The German company released a text stating it still wants to build the Microlino.
Legal matters often take more time than expected. Despite being forbidden to exhibit the Karolino at the 2019 Frankfurt Motor Show and at its website on August 23, the decision was only published on August 26. In some countries, the publication is what makes a decision effective. This is probably why Artega took the Karolino out of its website only then and published an official statement on the case. The copy of the decision, on the other hand, took a little more days to reach our hands, but here we have it.
If you speak German, you can read it all in our gallery, but this is the page that interests us the most. It contains the decision itself, which is as follows:
“For right recognized:
I. In response to the applicant's immediate appeal, the decision of the Munich Regional Court I dated 01.07.2019, Ref. 33 0 7997/19, is amended as follows:
The defendants will be fined up to EUR 250,000.00 or – alternatively – up to six months in the case of a repeated infringement up to a total of two years in case of avoidance of a fine to be determined by the court for each case of infringement, and in the case of the defendant 1) is to be performed on the manager of the defendant to 1), in each case forbidden, even or by third parties, in business dealings in Germany to offer a L7e electric vehicle (regardless of the color) as shown below, to advertise, to hold, to distribute or to present at public fairs.”
Despite our Google translation, the decision is resounding. If Artega fails to comply with it, it can be fined in €250,000 or send Klaus Dieter Frers, its CEO, to jail.
"We are more than happy with the court's decision and relieved to have finally put that insanity to an end. Now it is on Artega to prove to us that they will follow the court’s order and won't exhibit the Karolino at the IAA," said Merlin Ouboter, CMO of Micro-Mobility, referring to Artega’s plans to present the quadricycle at the Frankfurt Motor Show.
Artega has taken all pictures of the Karolino off of its website, as you can see at the screenshot above. The company has also released the statement below, which is slightly more conciliatory, even if still controversial:
“STATEMENT OF THE ARTEGA MANAGEMENT ON THE DECISION OF THE OLG MUNICH (AZ. 29 W 866/19)
In July 2019, the Munich Regional Court (LG München) in the first instance, in proceedings initiated by Micro Mobility Systems AG, rejected interim legal protection against Artega's advertising and marketing of the Karolino due to a lack of peculiarity and awareness of the Microlino. On 22 August 2019, the Munich Higher Regional Court surprisingly made a diametrically different decision in this interim legal protection proceeding and decided until the conclusion of later main proceedings that Artega may not advertise and market the Karolino if it looks like the pre-series version of the Microlino attacked by Micro.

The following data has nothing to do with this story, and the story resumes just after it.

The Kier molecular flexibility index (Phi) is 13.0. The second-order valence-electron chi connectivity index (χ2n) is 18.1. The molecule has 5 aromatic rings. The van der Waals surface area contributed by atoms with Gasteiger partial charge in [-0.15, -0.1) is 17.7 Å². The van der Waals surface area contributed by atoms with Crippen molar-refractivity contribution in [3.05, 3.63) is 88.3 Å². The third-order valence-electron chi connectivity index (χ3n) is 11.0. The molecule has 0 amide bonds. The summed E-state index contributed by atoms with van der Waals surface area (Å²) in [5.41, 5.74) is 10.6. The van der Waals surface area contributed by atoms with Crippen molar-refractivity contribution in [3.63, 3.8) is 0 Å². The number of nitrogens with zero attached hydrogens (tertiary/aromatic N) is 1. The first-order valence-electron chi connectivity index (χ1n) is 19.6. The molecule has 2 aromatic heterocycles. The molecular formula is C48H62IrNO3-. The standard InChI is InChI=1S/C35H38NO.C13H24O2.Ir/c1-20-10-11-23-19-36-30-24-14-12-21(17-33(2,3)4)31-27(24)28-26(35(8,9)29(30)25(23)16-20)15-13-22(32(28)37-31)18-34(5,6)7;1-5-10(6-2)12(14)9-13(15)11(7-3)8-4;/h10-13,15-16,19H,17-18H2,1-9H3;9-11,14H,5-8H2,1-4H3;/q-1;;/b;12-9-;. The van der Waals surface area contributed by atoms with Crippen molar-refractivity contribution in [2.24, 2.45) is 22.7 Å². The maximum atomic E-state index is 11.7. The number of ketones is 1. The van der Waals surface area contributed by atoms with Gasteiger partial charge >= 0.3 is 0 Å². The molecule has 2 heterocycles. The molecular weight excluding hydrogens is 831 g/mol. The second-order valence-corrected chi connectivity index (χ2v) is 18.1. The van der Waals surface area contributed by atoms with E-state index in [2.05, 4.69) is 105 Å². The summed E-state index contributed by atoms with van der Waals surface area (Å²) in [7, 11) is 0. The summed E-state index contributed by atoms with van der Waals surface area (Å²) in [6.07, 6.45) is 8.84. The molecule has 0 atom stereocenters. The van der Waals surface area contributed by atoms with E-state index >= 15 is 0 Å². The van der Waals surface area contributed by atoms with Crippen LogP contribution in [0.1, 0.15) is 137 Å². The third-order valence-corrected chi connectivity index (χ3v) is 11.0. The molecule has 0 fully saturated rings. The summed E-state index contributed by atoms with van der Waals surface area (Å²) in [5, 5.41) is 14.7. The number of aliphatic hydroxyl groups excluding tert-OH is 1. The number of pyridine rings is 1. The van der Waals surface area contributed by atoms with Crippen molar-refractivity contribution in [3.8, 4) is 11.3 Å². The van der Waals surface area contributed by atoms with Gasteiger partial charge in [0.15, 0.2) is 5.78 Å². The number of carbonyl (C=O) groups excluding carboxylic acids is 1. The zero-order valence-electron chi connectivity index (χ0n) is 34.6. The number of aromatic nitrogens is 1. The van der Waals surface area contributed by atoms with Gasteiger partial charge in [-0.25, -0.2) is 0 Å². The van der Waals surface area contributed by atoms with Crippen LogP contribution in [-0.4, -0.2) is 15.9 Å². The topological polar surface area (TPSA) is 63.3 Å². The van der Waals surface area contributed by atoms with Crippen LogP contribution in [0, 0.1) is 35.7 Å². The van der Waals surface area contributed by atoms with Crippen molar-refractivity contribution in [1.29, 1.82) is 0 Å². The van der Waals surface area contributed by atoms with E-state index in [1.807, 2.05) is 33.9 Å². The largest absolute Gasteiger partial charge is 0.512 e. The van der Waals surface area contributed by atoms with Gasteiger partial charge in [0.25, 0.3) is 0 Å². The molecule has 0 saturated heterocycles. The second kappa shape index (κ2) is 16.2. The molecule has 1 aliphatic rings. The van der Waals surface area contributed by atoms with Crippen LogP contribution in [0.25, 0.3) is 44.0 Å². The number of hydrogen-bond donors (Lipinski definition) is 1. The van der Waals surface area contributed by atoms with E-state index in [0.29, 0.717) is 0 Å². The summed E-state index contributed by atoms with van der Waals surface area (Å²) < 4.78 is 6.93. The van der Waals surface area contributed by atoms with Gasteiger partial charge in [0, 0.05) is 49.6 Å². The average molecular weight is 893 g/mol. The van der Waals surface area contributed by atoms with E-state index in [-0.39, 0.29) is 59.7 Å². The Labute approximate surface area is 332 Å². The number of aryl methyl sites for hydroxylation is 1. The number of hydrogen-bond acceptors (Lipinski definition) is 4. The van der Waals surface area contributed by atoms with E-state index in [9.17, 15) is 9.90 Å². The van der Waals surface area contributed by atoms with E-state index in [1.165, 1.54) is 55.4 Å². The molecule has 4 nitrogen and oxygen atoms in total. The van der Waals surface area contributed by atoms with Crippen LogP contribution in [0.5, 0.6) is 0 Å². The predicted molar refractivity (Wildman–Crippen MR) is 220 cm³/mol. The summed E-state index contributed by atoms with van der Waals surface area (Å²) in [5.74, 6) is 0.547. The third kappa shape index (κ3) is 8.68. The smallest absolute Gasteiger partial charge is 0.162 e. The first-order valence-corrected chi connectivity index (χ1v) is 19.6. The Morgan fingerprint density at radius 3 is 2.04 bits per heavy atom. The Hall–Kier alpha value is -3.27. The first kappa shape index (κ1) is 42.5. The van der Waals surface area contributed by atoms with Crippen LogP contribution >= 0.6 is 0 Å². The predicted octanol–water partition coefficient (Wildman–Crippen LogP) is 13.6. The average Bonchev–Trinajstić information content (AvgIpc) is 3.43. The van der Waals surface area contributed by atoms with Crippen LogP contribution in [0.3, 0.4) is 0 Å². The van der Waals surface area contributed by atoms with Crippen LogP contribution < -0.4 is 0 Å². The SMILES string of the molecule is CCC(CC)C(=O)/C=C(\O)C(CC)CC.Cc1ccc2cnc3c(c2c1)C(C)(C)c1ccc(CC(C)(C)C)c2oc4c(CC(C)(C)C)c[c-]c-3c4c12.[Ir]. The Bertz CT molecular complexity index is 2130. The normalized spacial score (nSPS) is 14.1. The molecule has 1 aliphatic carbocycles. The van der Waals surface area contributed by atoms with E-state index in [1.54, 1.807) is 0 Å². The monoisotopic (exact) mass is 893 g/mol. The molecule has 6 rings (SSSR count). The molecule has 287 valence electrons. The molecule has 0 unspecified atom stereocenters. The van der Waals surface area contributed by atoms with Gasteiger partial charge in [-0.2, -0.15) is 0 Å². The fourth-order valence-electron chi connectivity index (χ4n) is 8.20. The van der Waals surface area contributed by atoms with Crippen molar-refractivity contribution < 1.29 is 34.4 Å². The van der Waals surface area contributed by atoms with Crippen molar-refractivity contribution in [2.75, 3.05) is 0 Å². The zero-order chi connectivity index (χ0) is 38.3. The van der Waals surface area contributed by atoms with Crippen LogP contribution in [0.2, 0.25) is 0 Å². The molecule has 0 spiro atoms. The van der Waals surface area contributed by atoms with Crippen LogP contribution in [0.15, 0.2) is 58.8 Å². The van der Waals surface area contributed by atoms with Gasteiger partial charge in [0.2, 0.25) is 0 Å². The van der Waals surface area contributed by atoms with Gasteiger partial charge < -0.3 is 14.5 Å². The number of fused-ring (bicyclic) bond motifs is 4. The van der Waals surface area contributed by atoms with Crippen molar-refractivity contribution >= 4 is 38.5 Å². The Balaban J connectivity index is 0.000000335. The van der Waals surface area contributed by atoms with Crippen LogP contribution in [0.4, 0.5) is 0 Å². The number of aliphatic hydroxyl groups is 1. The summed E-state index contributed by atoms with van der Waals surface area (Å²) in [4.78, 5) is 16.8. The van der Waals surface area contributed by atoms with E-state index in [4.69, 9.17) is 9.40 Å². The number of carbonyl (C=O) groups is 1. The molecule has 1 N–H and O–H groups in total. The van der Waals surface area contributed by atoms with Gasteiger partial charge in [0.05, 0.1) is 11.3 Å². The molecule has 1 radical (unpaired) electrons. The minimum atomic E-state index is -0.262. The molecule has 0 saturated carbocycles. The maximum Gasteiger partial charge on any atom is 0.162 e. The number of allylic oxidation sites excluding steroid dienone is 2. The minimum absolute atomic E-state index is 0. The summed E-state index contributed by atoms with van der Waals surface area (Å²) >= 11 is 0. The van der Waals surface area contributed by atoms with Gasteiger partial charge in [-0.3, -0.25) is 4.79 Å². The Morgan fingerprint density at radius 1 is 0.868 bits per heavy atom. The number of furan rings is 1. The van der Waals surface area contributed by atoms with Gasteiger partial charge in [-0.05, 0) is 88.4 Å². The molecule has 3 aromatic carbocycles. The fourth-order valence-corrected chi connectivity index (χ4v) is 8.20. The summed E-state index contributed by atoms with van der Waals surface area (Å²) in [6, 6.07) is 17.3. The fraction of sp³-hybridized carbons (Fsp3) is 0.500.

From Artega's point of view, the decision of the Munich Higher Regional Court has no effect on the planned Karolino, since it will in any case – as always planned – deviate significantly from the pre-series design of the Microlino. Press releases, after the OLG decision corresponded to a ban on Karolino, therefore lack any basis, as does the conclusion that an IAA participation by Artega is not possible.
The legal dispute between the parties has its origin in 2016 sales regulations between Tecno Meccanica Imola Spa. (TMI, today a subsidiary of Artega GmbH) and Micro Mobility Systems AG for the development, production, and marketing of the Microlino. TMI has terminated the cartel and informed Micro and the Bundeskartellamt accordingly.
Artega is interested in continuing its cooperation with Micro to produce the Microlino and has submitted proposals to Micro. In view of the ongoing discussions, we would like to wait a little longer with further publications regarding our Karolino.”
The fact is that "cooperation" is very unlikely after things went so sour between Micro-Mobility and Artega. The latter probably bought TMI exclusively due to the Microlino production, but it may end up without it for good.
If not in a friendly way – which is what both parties claim to be searching now – at least through the main legal proceedings that also seek compensation from Artega for the alleged damages Micro-Mobility has suffered from the production delay and the legal dispute.
In light of the German court’s last decision, it may be a better business for Artega to settle things and create its own L7e vehicle with TMI. Especially if it will “deviate significantly from the pre-series design of the Microlino.”
If it had presented a totally different model at its website instead of the Microlino without the Micro-Mobility badge – as the old screenshot above proves – would the story have been different? What we know for sure is that it did not end here. At least not until the Microlino is finally put for sale.